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Orphan: First Kill (Film Review)

3 min read

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It's surprising really, that there is little fanfare around the exploitative nature of 2009's . We meet a child, Esther () who is exceedingly polite, wears old fashioned clothes and seems to hold a chilling secret. By the time their 90 minutes are up, we know that Esther is actually a 30 something years old Estonian called Lena. She has a medical condition that has prevented her aging past ten years old, and has spent most of her life in an institution for the criminally insane. Exploitative of course because, there are conditions that affect growth and aging, and like all these films they use these traits to other and alienate the sufferers of those conditions. Also, don't adopted children get enough flak without them also being scary murderous 30 year olds? But it looks like Twitter never got hold of this one, and so we get a prequel.

Why a prequel you might ask? Well, how did Esther get from Estonia to an orphanage in the United States? And there you have it, Orphan: First Kill is here to answer that pressing question.

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Orphan: First Kill takes us back to when Esther, originally called Lena, was 31 years old, and plays out her escape from the asylum. This isfollowed by her research to find a family with a missing child she resembles. There's some obvious violence, some gross incompetence and a large suspension of disbelief.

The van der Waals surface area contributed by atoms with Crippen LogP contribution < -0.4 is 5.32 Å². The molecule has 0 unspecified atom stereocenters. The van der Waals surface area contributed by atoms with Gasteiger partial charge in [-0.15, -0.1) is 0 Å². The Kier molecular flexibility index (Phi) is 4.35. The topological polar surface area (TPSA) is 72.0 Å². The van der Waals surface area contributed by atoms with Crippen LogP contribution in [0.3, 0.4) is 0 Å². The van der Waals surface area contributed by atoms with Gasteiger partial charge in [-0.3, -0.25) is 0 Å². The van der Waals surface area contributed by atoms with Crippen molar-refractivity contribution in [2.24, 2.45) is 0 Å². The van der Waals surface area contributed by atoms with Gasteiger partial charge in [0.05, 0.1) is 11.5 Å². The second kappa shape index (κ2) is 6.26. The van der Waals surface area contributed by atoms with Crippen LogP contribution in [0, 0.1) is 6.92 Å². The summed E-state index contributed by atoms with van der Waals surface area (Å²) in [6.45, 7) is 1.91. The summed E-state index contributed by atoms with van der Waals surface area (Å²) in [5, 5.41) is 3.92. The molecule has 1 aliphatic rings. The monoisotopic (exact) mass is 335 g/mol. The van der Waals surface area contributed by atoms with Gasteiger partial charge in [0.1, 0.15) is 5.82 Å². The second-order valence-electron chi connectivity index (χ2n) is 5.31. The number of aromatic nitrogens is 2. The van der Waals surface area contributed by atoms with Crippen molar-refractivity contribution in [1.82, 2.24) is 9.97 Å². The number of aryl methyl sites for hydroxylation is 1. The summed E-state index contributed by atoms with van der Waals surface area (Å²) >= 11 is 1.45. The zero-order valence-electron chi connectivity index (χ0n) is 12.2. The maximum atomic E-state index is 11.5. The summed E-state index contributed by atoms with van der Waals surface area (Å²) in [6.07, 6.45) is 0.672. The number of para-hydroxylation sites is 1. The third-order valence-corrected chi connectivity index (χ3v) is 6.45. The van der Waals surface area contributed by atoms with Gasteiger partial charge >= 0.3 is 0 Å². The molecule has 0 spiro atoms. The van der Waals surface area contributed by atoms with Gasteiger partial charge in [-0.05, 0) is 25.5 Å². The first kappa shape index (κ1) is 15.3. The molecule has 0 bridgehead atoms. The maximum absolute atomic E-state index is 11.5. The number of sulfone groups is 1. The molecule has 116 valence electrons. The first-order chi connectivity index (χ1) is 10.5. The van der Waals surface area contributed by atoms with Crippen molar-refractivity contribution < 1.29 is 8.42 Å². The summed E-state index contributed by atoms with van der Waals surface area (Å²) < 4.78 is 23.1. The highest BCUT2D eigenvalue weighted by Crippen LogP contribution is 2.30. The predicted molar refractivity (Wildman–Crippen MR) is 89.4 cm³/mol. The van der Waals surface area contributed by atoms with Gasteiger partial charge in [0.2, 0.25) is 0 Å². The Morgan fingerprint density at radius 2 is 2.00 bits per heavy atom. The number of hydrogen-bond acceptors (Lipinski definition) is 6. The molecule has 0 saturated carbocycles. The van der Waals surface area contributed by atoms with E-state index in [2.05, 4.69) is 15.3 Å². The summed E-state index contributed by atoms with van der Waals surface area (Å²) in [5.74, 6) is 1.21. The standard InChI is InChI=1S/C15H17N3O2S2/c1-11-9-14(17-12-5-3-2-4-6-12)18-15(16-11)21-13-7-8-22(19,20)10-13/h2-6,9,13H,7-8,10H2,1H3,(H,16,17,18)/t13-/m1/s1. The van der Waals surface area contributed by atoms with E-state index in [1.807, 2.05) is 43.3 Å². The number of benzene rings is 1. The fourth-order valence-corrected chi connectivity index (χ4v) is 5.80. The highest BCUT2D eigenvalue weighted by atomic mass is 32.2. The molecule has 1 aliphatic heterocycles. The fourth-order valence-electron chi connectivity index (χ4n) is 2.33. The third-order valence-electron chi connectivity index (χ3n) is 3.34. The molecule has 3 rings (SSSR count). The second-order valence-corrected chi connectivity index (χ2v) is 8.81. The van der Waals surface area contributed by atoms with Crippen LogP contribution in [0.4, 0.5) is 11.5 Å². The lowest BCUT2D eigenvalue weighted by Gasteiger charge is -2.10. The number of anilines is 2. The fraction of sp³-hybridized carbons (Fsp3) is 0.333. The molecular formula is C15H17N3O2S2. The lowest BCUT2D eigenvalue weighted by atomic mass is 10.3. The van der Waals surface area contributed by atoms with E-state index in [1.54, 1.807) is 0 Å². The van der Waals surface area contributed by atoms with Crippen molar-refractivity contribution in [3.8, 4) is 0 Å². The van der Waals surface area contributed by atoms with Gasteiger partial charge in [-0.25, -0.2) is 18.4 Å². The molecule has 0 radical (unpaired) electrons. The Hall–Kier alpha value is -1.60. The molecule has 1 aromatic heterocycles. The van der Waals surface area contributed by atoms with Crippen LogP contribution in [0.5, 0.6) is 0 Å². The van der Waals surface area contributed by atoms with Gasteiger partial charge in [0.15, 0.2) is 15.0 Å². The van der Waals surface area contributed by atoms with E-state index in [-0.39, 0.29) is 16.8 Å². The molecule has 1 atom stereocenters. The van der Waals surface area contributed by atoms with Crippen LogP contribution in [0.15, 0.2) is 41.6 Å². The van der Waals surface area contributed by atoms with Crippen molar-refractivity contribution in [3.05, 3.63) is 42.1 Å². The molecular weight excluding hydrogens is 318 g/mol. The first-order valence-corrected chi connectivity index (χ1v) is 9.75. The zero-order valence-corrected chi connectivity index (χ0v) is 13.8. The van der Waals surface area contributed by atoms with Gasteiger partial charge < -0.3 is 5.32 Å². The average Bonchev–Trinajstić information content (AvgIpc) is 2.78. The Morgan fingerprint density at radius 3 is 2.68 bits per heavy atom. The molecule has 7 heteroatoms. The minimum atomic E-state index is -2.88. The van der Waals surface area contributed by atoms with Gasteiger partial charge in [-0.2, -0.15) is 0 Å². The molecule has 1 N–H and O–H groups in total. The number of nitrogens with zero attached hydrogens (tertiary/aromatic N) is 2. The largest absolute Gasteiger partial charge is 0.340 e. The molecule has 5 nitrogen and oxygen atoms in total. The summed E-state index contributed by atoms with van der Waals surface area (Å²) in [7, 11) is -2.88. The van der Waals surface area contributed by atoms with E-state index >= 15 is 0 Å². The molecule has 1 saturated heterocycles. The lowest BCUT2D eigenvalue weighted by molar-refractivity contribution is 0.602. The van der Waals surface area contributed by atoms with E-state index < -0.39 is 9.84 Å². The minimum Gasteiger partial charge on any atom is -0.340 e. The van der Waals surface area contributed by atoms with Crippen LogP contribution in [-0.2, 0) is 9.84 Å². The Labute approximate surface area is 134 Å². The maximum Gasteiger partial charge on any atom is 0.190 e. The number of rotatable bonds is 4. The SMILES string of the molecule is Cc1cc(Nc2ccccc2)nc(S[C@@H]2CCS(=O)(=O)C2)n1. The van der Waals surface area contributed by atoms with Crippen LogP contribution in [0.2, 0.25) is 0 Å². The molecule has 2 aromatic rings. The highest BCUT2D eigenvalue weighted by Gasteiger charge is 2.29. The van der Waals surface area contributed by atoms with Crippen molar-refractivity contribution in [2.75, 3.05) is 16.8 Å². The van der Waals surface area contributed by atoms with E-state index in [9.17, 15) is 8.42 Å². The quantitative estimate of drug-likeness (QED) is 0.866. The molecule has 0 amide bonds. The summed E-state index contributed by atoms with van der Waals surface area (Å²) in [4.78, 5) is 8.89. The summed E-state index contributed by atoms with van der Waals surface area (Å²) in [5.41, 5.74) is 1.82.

When Esther reaches the family, matriarch (Tricia Albright), patriarch Allen () and their older child Gunnar (Matthew Finlan) do their best to ingratiate Esther into their lives. Allen seems most keen to rekindle his affection for her, especially once he finds that they have a shared love of painting.

Tricia, Gunnar and local cop Detective Donnan (Hiro Kanagawa) are less endeared. And begin to suspect that Esther may not be what she at first appears.

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The first half of Orphan: First Kill is disappointingly generic; there's some kills, some creeps, and not a lot else. The cinematography is muddy, as is the sound design, and thanks to lead actress Fuhrman now being 25 as opposed to 16 like she was in the first film, it's hard to believe anyone would buy that she is 9 years old. She is an adult, and she looks like one.

However, it is worth sticking with. At the midway point, there is a plot twist which is so wild and bold that it feels like a completely different film, and it is all the better for it. There is a massive tonal shift that suddenly changes what we're watching from a generic boring thriller that isn't really going anywhere, to a gruesome dark . It's at this point that you realise why Julia Stiles is cast, because she is brilliant.

Of course with a prequel we always know where we're going to end up, and Orphan: First Kill is no different. But thankfully, eventually, it is a fun ride.

presents Orphan: First Kill exclusively in Cinemas from 19th August